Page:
“You do,” said Erik, rejoining Batesworth and Jo. “Every day. You know what’s going on in the ARCH. You’re the only one who does. It’s not fair to suggest the rest of us can, too.” He turned to Batesworth. “That mount was always going to fail. The rock was unstable less than a couple of inches in.” He swept his arm along the rockface. “It’s probably like that all the way down the side.” 

“Who built this section?” Batesworth demanded. 

“It doesn’t matter, Rich! What’s done is done!” said Jo. 

“Every failure tells us something about how to do something better!” said Batesworth. 

“Dammit, Rich, the classroom is gone!” Jo shouted. “Stop trying to be the teacher! We need to get people out of there before this gets worse!”  

Erik stepped in between them. “Jo, tone it down. Professor, I think Jo’s right. The number of emergency repairs has been increasing steadily. There’s going to be a serious structural failure.” 

“Have you both forgotten what you are?” Bateworth demanded. “Engineers do no talk about imminent failure, they talk about remediation! You’ve given up, you refuse to adapt! This is not what I’ve taught you!”

“¡Cómo te atreves!” Jo shrieked. “All I’ve done for months is adapt! All I’ve done is keep fighting! All I’ve done is try to keep this place standing long enough to keep people alive! You seem to think that this is a static building, one of your grand monuments! This is a house of cards, Rich, you know we never built this place to code, we didn’t even give the concrete time to cure properly. This place was built on hope and prayers and we’re still praying. This place needs more maintenance than we can provide, and we’re losing this battle. We will lose this battle, Rich, there is nothing we can do to stop it at this point! All we can do is slow it down.” 

Batesworth looked at Jo. Dust fell from a roof girder and handed on his head, scattering to his shoulders. He brushed it off. “Show me how you’re slowing it.”   

Batesworth shook his head. “Two centimeters.” 

“Twenty-two millimeters,” corrected Erik, using a tape measure. “This is more than you reported yesterday. When did that happen?” 

“I’m not sure,” said Jo, “but it’s increasing constantly. Me and Donner have been getting all this in place for bracing the struts.” Jo waved her hands towards the girders and the drill, its bit still embedded in the reservoir wall. Donner looked up from his seat on the floor bolting together a mounting plate and waved. “If we’re lucky, we’ll have this put together before something else slips.” Jo looked at Batesworth. “But we need Frank to help, Rich. If he stalls any more, something’s going to give and a lot of people will get hurt.” 

Batesworth uh-huhed while he looked at the strut that ran up through the ceiling, following the lines of the cross members. “We had more structural support,” he said, his fingers pointing to beams that no longer existed. “Where did all of this go?” 

“We took them for the newer blocks,” said Erik. “Everything that wasn’t directly holding something up went to building more space.” 

“I didn’t allow that,” said Batesworth. “I’d never have allowed that.” 

“It wasn’t up to you,” said Jo.

“Batesworth looked alternately between Erik and Jo. “I have final authority, here. I didn’t approve of this. You went against my direct orders and put this facility at risk.”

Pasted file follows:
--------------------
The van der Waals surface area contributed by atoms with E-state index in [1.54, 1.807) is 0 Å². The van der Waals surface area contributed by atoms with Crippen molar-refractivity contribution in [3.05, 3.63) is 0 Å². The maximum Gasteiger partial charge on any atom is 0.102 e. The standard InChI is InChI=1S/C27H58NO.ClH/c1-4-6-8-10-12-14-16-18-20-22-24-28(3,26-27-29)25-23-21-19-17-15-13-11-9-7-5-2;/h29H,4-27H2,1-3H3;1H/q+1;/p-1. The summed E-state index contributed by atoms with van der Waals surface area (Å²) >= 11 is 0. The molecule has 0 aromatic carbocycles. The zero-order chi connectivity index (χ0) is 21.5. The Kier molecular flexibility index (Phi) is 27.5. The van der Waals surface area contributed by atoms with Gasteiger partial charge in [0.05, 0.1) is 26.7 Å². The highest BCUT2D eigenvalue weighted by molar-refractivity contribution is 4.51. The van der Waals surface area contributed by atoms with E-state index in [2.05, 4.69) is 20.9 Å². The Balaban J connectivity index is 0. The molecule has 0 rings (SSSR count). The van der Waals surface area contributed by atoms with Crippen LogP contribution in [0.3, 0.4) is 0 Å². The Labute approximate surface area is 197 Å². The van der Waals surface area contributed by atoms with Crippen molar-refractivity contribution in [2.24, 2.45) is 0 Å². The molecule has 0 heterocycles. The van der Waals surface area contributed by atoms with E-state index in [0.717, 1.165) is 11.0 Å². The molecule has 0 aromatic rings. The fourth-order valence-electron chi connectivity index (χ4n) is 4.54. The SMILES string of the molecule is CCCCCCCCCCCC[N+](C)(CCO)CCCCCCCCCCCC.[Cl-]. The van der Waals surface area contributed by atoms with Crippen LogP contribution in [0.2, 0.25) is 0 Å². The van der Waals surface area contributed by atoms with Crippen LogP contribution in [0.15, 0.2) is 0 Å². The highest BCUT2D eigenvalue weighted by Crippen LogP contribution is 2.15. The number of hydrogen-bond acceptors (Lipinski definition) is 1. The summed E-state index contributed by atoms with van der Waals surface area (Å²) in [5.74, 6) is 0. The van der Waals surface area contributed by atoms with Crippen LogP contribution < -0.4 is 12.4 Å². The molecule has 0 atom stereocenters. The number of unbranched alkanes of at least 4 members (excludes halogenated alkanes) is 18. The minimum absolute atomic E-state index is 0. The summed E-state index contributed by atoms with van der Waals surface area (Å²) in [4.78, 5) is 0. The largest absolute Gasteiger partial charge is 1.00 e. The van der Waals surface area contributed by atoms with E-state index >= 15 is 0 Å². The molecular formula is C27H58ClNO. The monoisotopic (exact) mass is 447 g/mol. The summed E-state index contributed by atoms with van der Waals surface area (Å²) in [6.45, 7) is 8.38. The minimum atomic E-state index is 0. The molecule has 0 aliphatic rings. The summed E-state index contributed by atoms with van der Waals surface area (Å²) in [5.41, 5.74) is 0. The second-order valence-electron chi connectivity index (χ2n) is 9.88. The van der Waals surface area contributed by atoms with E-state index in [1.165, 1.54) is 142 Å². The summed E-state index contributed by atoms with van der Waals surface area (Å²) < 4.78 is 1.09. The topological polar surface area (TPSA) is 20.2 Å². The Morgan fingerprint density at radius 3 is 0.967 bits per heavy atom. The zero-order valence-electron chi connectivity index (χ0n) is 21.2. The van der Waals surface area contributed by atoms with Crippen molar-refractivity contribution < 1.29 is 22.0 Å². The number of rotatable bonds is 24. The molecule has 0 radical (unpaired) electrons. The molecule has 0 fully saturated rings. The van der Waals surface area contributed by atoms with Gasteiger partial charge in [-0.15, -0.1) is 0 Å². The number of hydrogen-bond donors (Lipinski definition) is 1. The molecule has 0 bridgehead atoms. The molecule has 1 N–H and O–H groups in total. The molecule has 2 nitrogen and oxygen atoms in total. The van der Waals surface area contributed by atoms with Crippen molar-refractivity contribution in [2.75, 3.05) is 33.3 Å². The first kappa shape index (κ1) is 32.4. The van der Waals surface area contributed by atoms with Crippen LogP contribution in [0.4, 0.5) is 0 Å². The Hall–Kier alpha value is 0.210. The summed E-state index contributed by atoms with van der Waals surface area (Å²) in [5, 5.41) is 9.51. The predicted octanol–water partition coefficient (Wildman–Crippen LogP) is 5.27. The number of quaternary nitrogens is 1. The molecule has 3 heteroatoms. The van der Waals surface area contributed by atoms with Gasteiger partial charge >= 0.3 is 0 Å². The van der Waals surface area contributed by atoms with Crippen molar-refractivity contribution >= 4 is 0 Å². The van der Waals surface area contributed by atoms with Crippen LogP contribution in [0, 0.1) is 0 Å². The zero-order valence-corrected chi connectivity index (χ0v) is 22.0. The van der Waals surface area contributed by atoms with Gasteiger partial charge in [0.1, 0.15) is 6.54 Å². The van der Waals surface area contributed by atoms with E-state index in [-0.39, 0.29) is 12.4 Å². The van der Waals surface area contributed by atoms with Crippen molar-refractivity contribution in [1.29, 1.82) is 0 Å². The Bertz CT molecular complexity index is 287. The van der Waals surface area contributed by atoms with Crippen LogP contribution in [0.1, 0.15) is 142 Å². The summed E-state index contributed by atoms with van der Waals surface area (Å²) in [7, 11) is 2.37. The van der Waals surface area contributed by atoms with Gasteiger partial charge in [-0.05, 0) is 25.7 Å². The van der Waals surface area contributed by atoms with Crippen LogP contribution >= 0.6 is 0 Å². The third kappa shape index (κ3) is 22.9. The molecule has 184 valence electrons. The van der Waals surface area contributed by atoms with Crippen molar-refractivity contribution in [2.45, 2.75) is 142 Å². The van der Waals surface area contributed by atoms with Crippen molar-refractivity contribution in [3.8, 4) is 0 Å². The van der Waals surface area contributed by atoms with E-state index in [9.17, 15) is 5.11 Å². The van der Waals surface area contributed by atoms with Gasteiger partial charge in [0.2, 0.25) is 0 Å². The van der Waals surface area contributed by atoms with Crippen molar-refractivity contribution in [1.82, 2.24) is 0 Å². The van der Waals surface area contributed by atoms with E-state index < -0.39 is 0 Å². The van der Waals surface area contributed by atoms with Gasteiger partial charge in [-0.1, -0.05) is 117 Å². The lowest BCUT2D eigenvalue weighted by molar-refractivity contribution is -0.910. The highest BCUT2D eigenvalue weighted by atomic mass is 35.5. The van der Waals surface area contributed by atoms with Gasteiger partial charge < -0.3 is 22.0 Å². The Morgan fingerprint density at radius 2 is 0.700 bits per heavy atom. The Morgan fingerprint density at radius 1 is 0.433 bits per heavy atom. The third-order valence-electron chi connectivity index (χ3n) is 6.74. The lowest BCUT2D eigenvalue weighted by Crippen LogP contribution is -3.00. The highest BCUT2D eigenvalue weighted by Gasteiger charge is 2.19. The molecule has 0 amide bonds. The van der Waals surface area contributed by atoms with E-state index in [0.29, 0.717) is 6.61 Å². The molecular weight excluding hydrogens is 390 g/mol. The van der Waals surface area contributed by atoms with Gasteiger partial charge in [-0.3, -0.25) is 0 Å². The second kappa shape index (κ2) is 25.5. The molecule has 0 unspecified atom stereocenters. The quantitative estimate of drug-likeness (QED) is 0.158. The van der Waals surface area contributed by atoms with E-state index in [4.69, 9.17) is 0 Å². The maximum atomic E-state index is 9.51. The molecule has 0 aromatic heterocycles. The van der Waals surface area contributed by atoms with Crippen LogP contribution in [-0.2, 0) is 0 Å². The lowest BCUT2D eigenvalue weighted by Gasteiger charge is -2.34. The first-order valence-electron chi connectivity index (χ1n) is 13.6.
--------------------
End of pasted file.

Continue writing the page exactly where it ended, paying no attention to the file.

“Professor, that’s not a fair statement—“ 

“Es estupido,” said Jo. “If we hadn’t taken all of these, we wouldn’t have Blocks 7 through 10. Three thousand people who wouldn’t have a home.” 

Batesworth continued. “It’s not safe to have this without cross-bracing. No wonder the structure is slipping. There isn’t a single building code in the United States that would allow this to have been done.” He turned to Jo. “And you’re allowing it. This is a failure of engineering, this is why there are so many people at risk. You’re constantly criticizing Carl for being slow to prepare the tunnels, but from what I can see you just want him to hurry up so no-one else will see your shoddy work. If you had your professional certification, I’d be revoking it!” 

“¡Hijo de las mil putas!” Jo spat. Several of the growers within earshot gasped. “You’re going to stand there and tell us that saving the lives of thousands means less than your precious standards?!” 

Batesworth simply answered: “Yes”, then walked towards the stairs. 

“That’s it. I’m going to kill him,” Jo said as she watched Batesworth leave.

“Let me talk to him, Jo,” said Erik, placing his hand on her shoulder. “Maybe I can … talk some sense into him.” 

Jo rested her cheek on his hand. “Oh, cariño, I don’t think you could change his mind with a hacksaw and an ice cream scoop.” Donner quietly wretched. 

“How much more work do you have here?” 

Jo rhymed off her TODO list: “More holes, we need the brackets forged, get the girders in place.” She let go of Erik’s hand. “If we’re lucky, three days.” 

“I’ll go talk with Francis, make sure his team is ready,” said Erik, and headed towards the stairs. 

“Te amo,” said Jo. 

Erik turned back. “Huh?” 

“Later,” smiled Jo and returned to the drill.

Novels Science Fiction The Banshee

The Banshee: Chapter 8

The winds continued to blow well into the night, the shrill howling no less present throughout the ARCH. Residents attempted to sleep through the din, most of them in some semblance of consciousness. The dining hall was nearly empty despite the imposed insomnia, most staying with their sleeping arrangements for fear they’d lose a prime spot if they moved. Jo and Donner had no lines to bypass, and went straight to the front for their meal ration. The clerk looked at Jo and nodded, Jo picked up a tray and continued. Donner held up his wrist, showing the metal bracelet with the number ‘2’ stamped on it.